The recipe is ridiculously simple, but in her day, simple and natural was the best and most delicious.  It feels like we are coming back to that philosophy, don’t you think? This applesauce is both sweet and tart, juicy and refreshing!

She lived such a long and healthy life—could it have been the applesauce?

Fuji Apples

Fuji Apples

Granny Smith Apples

Granny Smith Apples

Apricot Halves, Unpeeled in Apricot Juice

Lite Apricot Halves, Unpeeled in Apricot Juice



9 Granny Smith Apples

9 Fuji Apples

2 cans of unpeeled apricot halves in light syrup (or apricot juice)


1)  Peel, core and slice each apple into 8th’s. Do not chop into little pieces!  Each apple should be quartered and then each quarter should be halved to make 8 slices.

2) In a large soup pot, put all the apple slices.

3) Pour 4 cups of water into the pot.

4) Pour the 2 cans of unpeeled apricot halves with light juice into the pot.

5) Bring the pot to a boil, then reduce to very low and cover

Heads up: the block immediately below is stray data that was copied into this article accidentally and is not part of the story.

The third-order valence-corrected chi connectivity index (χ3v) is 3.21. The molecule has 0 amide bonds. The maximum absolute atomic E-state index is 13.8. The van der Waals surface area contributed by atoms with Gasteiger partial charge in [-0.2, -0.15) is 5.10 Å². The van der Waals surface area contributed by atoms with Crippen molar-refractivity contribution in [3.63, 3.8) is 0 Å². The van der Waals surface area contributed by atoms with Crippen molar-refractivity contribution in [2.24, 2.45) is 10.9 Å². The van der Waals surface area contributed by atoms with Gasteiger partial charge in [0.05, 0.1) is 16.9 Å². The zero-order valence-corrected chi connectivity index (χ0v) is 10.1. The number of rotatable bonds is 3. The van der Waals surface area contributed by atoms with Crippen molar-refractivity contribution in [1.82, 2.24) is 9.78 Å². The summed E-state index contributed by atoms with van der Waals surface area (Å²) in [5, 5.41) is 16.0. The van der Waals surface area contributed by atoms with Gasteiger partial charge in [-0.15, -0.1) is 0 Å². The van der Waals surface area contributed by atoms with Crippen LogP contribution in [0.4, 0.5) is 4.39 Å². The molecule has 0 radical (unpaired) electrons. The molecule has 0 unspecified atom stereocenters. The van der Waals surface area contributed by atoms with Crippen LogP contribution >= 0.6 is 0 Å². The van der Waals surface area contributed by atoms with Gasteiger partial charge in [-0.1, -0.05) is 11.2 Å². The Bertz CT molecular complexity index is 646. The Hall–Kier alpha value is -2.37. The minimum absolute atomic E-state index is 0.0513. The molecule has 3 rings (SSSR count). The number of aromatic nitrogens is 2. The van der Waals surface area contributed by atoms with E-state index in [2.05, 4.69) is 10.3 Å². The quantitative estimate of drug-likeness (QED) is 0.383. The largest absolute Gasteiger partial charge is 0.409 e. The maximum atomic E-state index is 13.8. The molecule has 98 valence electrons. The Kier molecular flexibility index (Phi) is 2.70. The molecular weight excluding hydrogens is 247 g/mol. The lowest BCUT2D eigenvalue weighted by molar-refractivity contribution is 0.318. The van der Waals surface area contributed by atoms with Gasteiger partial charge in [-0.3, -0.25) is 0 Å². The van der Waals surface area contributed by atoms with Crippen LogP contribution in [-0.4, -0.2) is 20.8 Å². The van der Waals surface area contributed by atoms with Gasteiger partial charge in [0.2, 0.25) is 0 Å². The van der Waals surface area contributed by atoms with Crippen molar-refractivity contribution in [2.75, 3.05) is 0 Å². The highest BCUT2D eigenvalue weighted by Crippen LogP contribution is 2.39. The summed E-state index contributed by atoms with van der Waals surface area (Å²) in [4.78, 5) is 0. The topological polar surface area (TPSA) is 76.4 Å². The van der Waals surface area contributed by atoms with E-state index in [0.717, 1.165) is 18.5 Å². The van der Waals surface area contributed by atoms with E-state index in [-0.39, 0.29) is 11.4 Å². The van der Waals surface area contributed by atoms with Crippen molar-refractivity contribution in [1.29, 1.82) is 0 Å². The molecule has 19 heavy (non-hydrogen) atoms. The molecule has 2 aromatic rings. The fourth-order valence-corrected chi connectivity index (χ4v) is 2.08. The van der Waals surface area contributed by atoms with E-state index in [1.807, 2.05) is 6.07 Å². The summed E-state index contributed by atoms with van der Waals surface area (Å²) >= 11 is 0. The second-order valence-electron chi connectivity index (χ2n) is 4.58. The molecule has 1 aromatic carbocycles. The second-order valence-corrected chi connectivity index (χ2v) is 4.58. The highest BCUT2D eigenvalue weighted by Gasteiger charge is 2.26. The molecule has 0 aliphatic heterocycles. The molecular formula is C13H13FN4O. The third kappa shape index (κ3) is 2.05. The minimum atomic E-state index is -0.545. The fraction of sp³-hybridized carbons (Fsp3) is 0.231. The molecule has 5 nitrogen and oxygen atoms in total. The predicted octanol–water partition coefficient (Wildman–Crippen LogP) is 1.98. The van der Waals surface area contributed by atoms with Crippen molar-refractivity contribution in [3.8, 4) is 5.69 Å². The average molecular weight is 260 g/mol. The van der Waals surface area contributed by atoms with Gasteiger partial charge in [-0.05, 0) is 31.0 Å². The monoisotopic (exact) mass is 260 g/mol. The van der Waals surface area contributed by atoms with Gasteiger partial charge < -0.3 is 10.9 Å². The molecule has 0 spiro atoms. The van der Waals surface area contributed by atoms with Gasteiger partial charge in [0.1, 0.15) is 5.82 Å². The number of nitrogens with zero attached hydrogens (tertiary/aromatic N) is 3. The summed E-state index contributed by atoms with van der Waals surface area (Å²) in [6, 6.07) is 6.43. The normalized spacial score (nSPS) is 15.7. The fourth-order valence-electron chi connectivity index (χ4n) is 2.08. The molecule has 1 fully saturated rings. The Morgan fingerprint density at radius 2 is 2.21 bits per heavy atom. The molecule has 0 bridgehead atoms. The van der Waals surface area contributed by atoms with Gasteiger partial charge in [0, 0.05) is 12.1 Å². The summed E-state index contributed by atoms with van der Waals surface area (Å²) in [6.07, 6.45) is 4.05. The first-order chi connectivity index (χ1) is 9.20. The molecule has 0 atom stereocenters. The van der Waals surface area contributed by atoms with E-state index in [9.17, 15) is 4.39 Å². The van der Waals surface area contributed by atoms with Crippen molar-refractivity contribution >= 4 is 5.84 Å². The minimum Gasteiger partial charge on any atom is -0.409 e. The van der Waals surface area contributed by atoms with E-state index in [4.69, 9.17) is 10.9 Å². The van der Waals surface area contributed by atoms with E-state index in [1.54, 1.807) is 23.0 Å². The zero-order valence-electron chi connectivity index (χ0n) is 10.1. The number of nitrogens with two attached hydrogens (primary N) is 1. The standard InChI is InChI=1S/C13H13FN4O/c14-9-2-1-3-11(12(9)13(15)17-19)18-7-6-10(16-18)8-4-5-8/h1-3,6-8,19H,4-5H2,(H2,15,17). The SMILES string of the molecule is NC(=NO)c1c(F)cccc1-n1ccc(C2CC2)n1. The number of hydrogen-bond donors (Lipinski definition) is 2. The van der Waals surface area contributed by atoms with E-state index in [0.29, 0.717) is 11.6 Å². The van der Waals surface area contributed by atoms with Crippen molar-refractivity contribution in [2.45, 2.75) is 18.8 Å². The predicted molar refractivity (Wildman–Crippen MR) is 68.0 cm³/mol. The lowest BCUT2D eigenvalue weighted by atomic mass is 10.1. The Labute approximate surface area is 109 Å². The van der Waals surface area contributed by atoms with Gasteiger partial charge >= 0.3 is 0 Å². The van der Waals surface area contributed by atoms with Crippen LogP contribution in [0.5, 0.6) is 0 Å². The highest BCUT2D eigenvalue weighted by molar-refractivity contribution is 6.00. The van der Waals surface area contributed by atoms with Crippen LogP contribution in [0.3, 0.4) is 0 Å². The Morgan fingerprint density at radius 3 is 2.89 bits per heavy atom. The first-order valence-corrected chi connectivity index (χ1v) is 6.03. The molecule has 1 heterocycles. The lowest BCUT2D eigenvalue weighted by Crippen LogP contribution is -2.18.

6) Simmer on low for 2 hours

7) Allow to cool and mix very gently.  You do not want to create a smooth consistency. Don’t worry if seems watery, it will thicken when chilled.

8) Put in the refrigerator overnight and enjoy it cold the next day.

Notes:  For a smaller batch, use 6 granny smiths and 6 fuji’s and only one can of apricots.

Finished Cooking

Finished Cooking

Since it’s that time of year when many varieties of apples are in season and are plentiful, it’s good to remind ourselves why an apple a day actually does keep the doctor away.  Shape Magazine lists 8 seriously good reasons to eats apples:

  • 1. Apples lower cholesterol. They have pectin which is soluble fiber that has been linked to lowering levels of LDL cholesterol by blocking its absorption.
  • 2. Apples keep you full. At only 95 calories, it has a wealth of complex fiber which keeps you feeling fuller.
  • 3. Apples  may keep you slim. The ursolic acid in the skin was linked to lower risk of obesity in mice, boosting calorie burn and increases muscle.